Net income balance

-15

-15

-15

10

Discounting

multiplier

1.00

0.89

0.80

0.71

The current value of PV net income

-15.0

0.0

0.0

17.8

Discounted balance of black hole

-15.0

-15.0

-15.0

2.8

Payback period PP

3.0

Payback period DPP

3.0

Projects A and C

Net Income

-30

0

35

30

Net income balance

-30

-30

5

35

Discounting

multiplier

1.00

0.89

0.80

0.71

The current value of PV net income

-30.0

0.0

27.9

21.4

Discounted balance of black hole

-30.0

-30.0

-2.1

19.3

Payback period PP

2.0

Payback period DPP

3.0

Projects B and C

Net Income

-30

20

5

50

Net income balance

-30

-10

-5

45

Discounting

multiplier

1.00

0.89

0.80

0.71

The current value of PV net income

-30.0

17.9

4.0

35.6

Discounted balance of black hole

-30.0

-12.1

-8.2

27.4

Payback period PP

3.0

Payback period DPP

3.0

However, the criterion payback period It is indifferent to the size of the initial investment and does not take into account the absolute volume of investments. Thus, this indicator can be used only for analysis of investments with a comparable volume of initial investments.

Sometimes the criterion "payback period can be decisive for the purpose of making investment decisions. In particular, this may be the case when the investments involve a high risk, and the shorter the payback period, the more such a project is preferable. In addition, the company's management may have a certain limit on the payback period, and this is due, first of all, to the problem of liquidity, i.e. the main task for the company is to make the investment pay off and as soon as possible. Thus, the PP and DPP criteria make it possible to judge the liquidity and riskiness of the project, as follows: the shorter the payback period, the less risky the project; The project is less liquid than the payback period. These criteria should be applied when the company is interested in increasing liquidity, as well as in industries where investments are associated with a high level of risk (for example, in industries with rapid technology change: computer systems, mobile communications, etc.).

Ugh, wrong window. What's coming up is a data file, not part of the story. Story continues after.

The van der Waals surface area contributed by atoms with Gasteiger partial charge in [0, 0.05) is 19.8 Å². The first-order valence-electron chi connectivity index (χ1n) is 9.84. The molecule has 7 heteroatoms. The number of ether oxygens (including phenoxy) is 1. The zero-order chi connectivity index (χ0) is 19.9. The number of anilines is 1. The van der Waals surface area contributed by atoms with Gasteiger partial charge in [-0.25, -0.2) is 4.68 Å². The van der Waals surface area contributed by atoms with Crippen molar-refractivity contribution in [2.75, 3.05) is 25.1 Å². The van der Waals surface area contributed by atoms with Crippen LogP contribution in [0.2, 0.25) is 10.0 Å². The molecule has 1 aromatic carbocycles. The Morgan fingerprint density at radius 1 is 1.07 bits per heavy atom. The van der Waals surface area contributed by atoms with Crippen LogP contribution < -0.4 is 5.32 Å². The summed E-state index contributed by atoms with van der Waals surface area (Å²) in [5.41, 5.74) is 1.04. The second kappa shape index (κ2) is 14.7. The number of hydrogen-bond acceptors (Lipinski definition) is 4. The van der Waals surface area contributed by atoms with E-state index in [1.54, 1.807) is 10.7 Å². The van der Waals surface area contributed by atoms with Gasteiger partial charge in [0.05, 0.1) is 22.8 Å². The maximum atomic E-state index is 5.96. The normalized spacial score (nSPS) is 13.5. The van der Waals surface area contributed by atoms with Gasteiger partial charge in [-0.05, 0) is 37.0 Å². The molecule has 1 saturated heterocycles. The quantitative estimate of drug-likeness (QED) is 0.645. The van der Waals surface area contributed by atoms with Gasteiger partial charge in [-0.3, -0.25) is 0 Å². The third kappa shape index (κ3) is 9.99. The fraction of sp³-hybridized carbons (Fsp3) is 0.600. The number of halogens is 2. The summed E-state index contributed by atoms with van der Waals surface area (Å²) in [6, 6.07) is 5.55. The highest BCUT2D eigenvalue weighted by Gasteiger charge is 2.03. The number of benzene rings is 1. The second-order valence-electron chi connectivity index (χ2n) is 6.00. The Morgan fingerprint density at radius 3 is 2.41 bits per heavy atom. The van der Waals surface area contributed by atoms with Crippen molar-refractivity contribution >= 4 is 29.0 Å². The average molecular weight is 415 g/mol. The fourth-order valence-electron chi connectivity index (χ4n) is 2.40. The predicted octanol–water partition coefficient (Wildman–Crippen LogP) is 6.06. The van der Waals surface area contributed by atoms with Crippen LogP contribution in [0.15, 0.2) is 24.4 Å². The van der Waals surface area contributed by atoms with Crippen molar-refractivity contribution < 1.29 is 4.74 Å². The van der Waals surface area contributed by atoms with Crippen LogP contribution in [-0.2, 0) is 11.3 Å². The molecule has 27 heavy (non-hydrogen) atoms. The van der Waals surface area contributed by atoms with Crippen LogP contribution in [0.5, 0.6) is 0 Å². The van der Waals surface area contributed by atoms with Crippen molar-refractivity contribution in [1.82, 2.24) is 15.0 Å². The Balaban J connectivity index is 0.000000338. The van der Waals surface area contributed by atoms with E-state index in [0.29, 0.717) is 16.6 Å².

In addition, the method has found its application and for calculating options for financing investment projects. Criteria PP and DPP are reasonable to count on projects financed by long-term obligations. In this case the payback period of the project should be less than the period of using borrowed funds.

In general, it can be concluded that the net present value method and the internal rate of return method combined with taking into account their advantages and disadvantages give correct results when justifying investment decisions. However, none of these indicators in itself is sufficient to decide whether to implement or reject the investment. The decision on investing should be made taking into account the values ​​of all the above criteria and the interests of all participants in the investment process. An important role in this decision should be played by the structure and the distribution of capital in time, attracted for the investment, as well as other factors, some of which lend themselves to substantive rather than mathematical accounting.